Wednesday, July 28, 2010

Reviewing July 2010

In a world that is constantly changing, one thing stays the same: babies are conceived and grown, in the bodies of their mothers, and the time comes for every one when she or he must be born.   The physiological, natural process is the standard way, just as breathing is usually done without drugs or machines.

In the past few weeks Australia has seen its first female Prime Minister, Julia Gillard, take over the reins of government, and a federal election has been scheduled in August.

The polls tell us that women are preferring Ms Gillard. Is she worthy of our trust?

Julia Gillard was the Opposition health spokesperson in the leadup to the last federal election. She was instrumental in assuring women that maternity reform was a high priority for the Labor Party.

The Australian people elected the Rudd Labor government, and Julia Gillard became the Deputy PM. The Health portfolio was passed to Nicola Roxon; the Maternity Services Review and various offshoot inquiries were held; and the government meekly followed the directions laid down by the medical lobby.

That's all on the record.

Birth IS important to women, and to their midwives.
Birth IS NOT an illness - to be managed, treated, and cured.

Decisions made by any woman going through any natural physiological process, such as pregnancy and birth ARE of profound significance to that person and her family. The mother not only (literally) takes the baby home; she takes her body and mind home. Many new mothers do not make the adjustments well; many suffer depression and post traumatic stress for years after what should have been a satisfying time of personal growth and development.

A group of mothers and midwives in Brisbane, under the Maternity Coalition banner, rallied yesterday as the PM and the Health Minister announced funding for mental health initiatives.

“We welcome Julia Gillard’s announcement about increased funding for mental health. Suicide is the leading non-direct cause of death for new mothers. We know that good quality maternity care, including from a known midwife, is likely to be protective against post-natal depression”, said Melissa Fox, West End mother of two and Vice President of consumer group Maternity Coalition’s Queensland Branch.

We know that rates of depression can be reduced when women receive primary care, with appropriate social support, from a known and trusted midwife. As it happens, primary maternity care from a midwife is THE very issue that the Australian health care system refuses to support.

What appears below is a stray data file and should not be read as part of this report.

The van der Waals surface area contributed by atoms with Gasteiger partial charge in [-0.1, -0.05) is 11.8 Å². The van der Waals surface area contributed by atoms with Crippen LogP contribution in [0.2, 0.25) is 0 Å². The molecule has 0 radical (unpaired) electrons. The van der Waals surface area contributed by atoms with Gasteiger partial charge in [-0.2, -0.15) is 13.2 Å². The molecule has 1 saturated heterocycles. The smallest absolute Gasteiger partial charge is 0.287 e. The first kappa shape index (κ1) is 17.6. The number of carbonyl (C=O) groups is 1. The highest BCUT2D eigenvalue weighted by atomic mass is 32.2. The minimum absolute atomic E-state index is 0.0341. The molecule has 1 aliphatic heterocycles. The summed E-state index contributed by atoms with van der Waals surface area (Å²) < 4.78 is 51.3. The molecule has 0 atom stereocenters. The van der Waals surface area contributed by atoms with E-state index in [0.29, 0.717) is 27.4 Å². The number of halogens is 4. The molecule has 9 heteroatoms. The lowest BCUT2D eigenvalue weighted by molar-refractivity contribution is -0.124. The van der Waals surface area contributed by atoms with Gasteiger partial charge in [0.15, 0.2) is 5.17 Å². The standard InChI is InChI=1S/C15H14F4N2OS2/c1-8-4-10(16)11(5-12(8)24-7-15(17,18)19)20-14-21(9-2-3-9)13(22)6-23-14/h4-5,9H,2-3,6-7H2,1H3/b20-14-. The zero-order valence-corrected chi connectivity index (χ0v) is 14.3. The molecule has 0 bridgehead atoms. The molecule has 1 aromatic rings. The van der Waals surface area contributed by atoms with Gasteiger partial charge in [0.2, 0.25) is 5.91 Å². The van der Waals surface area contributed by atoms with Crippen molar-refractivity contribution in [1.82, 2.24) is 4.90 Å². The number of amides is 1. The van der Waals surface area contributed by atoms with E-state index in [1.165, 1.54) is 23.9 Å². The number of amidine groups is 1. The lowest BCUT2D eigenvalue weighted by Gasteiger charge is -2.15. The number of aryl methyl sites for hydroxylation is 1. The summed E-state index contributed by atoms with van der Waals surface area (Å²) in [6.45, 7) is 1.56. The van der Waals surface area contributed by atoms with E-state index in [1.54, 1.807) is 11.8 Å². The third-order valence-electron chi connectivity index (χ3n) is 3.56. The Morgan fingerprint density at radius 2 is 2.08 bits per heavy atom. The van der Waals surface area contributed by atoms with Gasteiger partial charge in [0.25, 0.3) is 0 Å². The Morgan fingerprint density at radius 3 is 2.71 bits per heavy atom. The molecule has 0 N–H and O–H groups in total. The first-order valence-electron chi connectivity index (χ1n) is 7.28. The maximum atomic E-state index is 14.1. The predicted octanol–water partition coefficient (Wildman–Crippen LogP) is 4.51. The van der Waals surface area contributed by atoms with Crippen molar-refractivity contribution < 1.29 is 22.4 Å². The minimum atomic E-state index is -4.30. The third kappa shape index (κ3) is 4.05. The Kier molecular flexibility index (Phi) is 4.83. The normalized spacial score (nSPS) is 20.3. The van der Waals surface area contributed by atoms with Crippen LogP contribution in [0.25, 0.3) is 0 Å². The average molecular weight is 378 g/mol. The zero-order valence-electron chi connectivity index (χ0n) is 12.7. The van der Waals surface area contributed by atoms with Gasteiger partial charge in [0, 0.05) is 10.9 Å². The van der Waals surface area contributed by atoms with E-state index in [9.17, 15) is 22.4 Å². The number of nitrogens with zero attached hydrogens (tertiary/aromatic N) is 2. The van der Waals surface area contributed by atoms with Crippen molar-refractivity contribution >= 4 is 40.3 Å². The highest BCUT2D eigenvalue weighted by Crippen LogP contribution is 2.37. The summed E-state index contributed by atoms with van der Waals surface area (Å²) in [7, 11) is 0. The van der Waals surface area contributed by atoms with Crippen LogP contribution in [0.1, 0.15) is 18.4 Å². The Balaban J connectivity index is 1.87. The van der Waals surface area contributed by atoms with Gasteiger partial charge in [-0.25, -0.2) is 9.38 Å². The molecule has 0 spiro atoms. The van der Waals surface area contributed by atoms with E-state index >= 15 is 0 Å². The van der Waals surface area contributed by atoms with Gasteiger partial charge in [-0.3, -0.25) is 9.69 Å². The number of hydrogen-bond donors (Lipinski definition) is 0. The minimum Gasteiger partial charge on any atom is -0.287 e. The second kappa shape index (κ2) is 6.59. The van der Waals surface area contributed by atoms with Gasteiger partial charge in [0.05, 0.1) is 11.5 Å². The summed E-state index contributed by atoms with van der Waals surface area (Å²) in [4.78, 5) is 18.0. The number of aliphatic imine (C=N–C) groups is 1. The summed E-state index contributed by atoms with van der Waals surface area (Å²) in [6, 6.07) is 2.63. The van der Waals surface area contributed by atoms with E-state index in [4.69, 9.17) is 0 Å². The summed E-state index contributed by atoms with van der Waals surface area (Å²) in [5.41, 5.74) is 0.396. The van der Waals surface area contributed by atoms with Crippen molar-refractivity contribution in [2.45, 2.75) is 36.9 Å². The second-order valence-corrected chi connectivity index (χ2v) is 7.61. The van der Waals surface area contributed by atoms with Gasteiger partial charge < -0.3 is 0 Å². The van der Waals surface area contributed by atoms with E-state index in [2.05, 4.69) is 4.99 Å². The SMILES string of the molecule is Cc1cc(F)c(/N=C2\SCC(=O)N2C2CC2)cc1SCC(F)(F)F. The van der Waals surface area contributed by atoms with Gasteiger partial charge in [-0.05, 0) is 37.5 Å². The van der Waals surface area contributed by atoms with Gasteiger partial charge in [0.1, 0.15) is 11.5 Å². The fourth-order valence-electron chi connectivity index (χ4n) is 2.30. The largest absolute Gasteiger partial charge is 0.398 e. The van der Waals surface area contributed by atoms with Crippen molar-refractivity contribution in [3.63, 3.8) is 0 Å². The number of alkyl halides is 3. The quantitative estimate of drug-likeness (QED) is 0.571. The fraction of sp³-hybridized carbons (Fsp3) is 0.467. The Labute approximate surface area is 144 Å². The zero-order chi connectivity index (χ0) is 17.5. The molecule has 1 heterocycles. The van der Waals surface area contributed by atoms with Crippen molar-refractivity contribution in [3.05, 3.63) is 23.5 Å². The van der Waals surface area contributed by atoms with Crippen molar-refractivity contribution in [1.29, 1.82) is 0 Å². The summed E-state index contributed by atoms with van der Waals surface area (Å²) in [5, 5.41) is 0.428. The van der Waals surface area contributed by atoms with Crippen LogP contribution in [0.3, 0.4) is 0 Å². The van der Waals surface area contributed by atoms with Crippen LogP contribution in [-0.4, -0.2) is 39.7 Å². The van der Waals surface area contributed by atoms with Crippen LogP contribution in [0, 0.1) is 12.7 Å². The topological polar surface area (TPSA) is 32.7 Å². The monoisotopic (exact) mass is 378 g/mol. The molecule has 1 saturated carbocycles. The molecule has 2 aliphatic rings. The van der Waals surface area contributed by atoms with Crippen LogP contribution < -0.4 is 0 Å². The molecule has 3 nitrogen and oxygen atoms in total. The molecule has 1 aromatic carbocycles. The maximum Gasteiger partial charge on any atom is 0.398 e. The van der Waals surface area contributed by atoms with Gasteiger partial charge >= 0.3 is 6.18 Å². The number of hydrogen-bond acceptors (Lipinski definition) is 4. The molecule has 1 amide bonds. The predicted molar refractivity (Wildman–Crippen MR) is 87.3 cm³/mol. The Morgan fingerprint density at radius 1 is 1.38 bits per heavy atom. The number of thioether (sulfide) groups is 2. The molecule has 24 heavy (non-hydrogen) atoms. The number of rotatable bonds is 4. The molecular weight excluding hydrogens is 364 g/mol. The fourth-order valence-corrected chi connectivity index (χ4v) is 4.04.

Simply because the medical profession considers it in the public interest that all maternity care be carried out under medical supervision and strict medical protocols.

Ms Fox noted “The Government has committed $120m to Medicare for midwives. We call on the Government to remove the legislative barrier to enable the reforms to work. No action on the part of the Government would result in no improved access for women to midwifery models care ”.

In a similar press release, birth activist Justine Caines claims that:

"Women’s Rights Removed under Female PM - Sometimes it does Matter that the PM is a Woman.
The new Gillard Government has removed the basic rights of women in childbirth, with legislation that requires medical permission for all elements of [maternity] care.

"These moves mean that a doctor not a woman will decide. Most women seeking private midwifery care have gone out of their way to seek this option" Ms Caines added

"The Gillard government has just annihilated those choices, giving doctor the say over women's bodies and births."

“Minister Roxon’s total mismanagement of the Medicare for Midwives initiative will have far reaching consequences across the health sector. Childbirth accounts for the greatest number of hospital bed stays and yet we have a Health Minister putting doctors hip pockets over whole of maternity reform.”

Maternity Coalition Queensland blog
Maternity Coalition website
Homebirth Australia

post script:
The world of private midwifery practice for women planning homebirth is not very different today than it was prior to the last election. The substantive difference is that midwives now must:
  • have indemnity insurance to cover all pre- and postnatal work, with homebirth being exempt
  • obtain consent from women that they wish to proceed in the care of an uninsured midwife if they give birth at home.
The current status of access to homebirth midwives will have changed in some communities, particularly in rural areas.  A number of midwives who had previously attended a small number of homebirths each year have withdrawn from homebirth practice.   Many midwives are confused about the indemnity insurance rules and products.  The information and links at the MiPP blog is up to date.  A disproportionate number of midwives in private practice are currently under investigation by the regulatory authority, and one Victorian MiPP has had her licence to practice suspended.
Some MiPPs are preparing to be eligible for Medicare, hospital visiting access, and other extensions to practice (prescribing and ordering tests), which is scheduled to be in effect in November this year.  There are many unanswered questions in this arena - pregnant women whose babies are due in November and subsequently should not hold your breath for Medicare rebates for your midwife's fees, or for your chosen midwife to attend you privately in a public maternity hospital.

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